Republican strategists prepare for alternate-future 1992

Donald Trump sees a squirrel.

Donald Trump sees a squirrel.

Midway through this strange Hill story, in which Senate Republicans inexplicably describe Donald Trump as a “smart guy” instead of a “shit-eating wildman,” GOP strategist John Ullyat articulates a frightening vision of the future:

The Republican candidates who decide to take him on and attack him do so at their peril and the party’s peril, because the worst thing for Republicans is for Trump to go through the primaries and make a third-party run.

But that would never happen, right? It seems pretty implausible that this country could see a three-way election among a Bush, a Clinton, and an outspoken billionaire—god dammit.

If you wanted to depress everybody, you could argue that Donald Trump is to Ross Perot as 2015 is to 1991. Our country again struggles with an anemic recovery from recession. A centrist Democrat named Clinton again challenges an establishment Republican named Bush for the presidency. It’s just that our gap between recovered and unrecovered is wider, our Bush and Clinton are literal poor relations of the originals, and our billionaire is less a self-made curmudgeon than a born-rich, thrice-brankrupt, bloviating clown.

Our new 1992 is what happens when a system does not change but degenerates, apparently. I’m not sure I buy that narrative, except for the clown part, which I believe with my whole heart. In this assessment I am joined by New York Times contributing op-ed writer David Wehner, who describes Trump’s political discourse as “insulting and witless:”

There’s not much that can be done about that. If conservatives rally to defend Mr. Trump on the grounds that he’s “refreshing” and has “passion,” that he’s “anti-establishment” and irritates liberals, they will do considerable damage to their movement and to the Republican Party. Mr. Trump is a pernicious figure on the American political landscape.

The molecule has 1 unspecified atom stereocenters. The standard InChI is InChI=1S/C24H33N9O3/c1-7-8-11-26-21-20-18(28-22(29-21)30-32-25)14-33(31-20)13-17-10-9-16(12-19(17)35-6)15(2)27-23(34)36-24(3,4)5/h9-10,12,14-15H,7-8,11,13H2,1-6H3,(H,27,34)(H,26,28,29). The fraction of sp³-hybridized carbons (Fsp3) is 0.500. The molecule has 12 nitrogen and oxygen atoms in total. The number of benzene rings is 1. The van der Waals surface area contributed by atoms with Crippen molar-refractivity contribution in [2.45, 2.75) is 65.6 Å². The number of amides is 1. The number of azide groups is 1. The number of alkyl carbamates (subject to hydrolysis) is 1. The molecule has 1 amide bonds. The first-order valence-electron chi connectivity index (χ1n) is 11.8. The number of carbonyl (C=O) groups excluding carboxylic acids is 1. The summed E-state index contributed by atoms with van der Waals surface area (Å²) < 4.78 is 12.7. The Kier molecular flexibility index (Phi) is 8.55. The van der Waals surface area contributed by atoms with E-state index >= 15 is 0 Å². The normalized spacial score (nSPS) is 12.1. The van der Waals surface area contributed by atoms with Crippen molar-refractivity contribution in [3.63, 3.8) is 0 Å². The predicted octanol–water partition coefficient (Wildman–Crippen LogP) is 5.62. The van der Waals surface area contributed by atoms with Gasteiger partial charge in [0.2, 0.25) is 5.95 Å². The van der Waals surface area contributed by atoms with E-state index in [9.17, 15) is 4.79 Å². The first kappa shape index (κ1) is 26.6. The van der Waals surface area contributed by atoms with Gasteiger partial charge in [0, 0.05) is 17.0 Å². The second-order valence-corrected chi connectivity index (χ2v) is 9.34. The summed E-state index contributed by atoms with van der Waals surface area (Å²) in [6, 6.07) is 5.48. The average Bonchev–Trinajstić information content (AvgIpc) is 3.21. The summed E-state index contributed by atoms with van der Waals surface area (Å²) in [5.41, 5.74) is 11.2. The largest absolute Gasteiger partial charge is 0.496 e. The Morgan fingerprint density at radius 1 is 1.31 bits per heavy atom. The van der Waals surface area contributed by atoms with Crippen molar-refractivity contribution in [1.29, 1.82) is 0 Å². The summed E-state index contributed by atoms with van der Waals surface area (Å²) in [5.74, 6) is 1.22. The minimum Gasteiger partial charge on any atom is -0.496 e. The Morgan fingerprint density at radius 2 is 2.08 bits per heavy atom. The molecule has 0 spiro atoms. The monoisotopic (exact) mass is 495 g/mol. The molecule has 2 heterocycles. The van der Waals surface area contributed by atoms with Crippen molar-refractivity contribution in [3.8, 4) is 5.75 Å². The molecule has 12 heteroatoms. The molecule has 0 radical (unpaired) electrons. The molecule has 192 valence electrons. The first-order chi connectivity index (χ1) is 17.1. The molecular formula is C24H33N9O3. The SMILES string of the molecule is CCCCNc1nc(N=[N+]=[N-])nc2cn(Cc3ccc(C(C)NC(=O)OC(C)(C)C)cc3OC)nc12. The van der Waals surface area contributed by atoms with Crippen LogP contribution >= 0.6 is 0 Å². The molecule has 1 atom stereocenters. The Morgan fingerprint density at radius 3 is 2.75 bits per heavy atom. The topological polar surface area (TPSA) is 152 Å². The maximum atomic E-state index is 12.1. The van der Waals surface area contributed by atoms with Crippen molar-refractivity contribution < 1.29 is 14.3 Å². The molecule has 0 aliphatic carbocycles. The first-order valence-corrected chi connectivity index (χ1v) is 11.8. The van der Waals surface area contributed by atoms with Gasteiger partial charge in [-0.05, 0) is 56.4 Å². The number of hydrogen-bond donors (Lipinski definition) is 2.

Wehner lists Ted Cruz and Rick Santorum among the Republicans who have praised Trump in such terms, which makes sense, since those two candidates also believe that the purpose of speaking is not to convey ideas but to make people look at you. As of this writing, approximately a third of the Republican field seems to hold that position. Sixteen months before the 2016 election, a significant number of candidates are running to become television personalities.

This phenomenon accounts for the widely circulated canard that Trump is running second. He was, in one poll, two weeks ago. But Trump’s success is a testament to how thoroughly Republican candidates have split the vote of people who try to pick the funniest answer in Quinnipiac polls. With Santorum, Cruz, Chris Christie, Rick Perry and Carly Fiorina all claiming to believe they could become president, smart-assess cannot poll as a bloc.

Trump may be running second, but he’s not running for president. He is running for the same reason he teased candidacies for president in 1988, 2004 and 2012, and for governor of New York in 2006 and 2014: free advertising. Trump is a brand name, and the more political writers treat him as a serious candidate—instead of as a publicity hound currently polling behind Ben Carson, Mike Huckabee and Rand Paul—the more that name appears on cable and the internet. While Donald Trump the man embarrasses himself in a sham campaign for president, Trump the brand gets a free saturation marketing campaign.

Except this year, the marketing campaign is backfiring. Yesterday, the PGA pulled its Grand Slam of Golf event from Trump’s Los Angeles course, citing his public insistence that Mexican immigrants are “rapists, drug dealers and killers.” The PGA joins Macy’s, Univision, NASCAR and NBC among the corporate entities that have severed ties to Trump the business because of Trump the person’s remarks.

It turns out there is a limit to the principle that Just Sayin’ Stuff will vault you to success in entertainment politics. It worked for Sarah Palin. It worked, to a lesser extent, for Huckabee and Santorum. But for Trump, whose brand identity precedes his political career, mere audacity is not the killer app. Unlike Huckabee and Santorum, Trump started with business to lose.1

The last two weeks’ divestment support that theory. They also suggest that, unsecured though the border between American politics and entertainment has become, the system still kind of works. You can’t talk like a Klansman for free airtime and still sell ties at Macy’s. In 2015, you can be a billion-dollar luxury brand or a stunt demagogue, but you can’t be both.

Combat! blog is free. Why not share it?
Tweet about this on TwitterShare on FacebookShare on Reddit


  1. … and should this alternate 1992 come to pass, we may take some solace knowing Buzzfeed will swallow its own dick and self-destruct.

Leave a Comment.